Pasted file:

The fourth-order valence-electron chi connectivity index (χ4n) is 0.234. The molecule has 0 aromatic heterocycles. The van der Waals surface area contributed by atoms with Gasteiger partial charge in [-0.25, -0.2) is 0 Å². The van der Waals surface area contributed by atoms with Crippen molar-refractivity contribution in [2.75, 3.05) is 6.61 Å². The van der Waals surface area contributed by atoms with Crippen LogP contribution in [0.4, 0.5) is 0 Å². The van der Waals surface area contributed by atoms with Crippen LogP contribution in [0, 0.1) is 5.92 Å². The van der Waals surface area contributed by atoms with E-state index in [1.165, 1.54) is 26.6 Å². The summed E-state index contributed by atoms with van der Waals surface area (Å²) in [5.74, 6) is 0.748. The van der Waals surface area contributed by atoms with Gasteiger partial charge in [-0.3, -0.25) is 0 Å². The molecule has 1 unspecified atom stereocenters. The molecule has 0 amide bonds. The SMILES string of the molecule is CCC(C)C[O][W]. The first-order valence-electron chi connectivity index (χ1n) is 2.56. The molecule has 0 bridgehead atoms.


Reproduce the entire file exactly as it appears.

The fourth-order valence-electron chi connectivity index (χ4n) is 0.234. The molecule has 0 aromatic heterocycles. The van der Waals surface area contributed by atoms with Gasteiger partial charge in [-0.25, -0.2) is 0 Å². The van der Waals surface area contributed by atoms with Crippen molar-refractivity contribution in [2.75, 3.05) is 6.61 Å². The van der Waals surface area contributed by atoms with Crippen LogP contribution in [0.4, 0.5) is 0 Å². The van der Waals surface area contributed by atoms with Crippen LogP contribution in [0, 0.1) is 5.92 Å². The van der Waals surface area contributed by atoms with E-state index in [1.165, 1.54) is 26.6 Å². The summed E-state index contributed by atoms with van der Waals surface area (Å²) in [5.74, 6) is 0.748. The van der Waals surface area contributed by atoms with Gasteiger partial charge in [-0.3, -0.25) is 0 Å². The molecule has 1 unspecified atom stereocenters. The molecule has 0 amide bonds. The SMILES string of the molecule is CCC(C)C[O][W]. The first-order valence-electron chi connectivity index (χ1n) is 2.56. The molecule has 0 bridgehead atoms.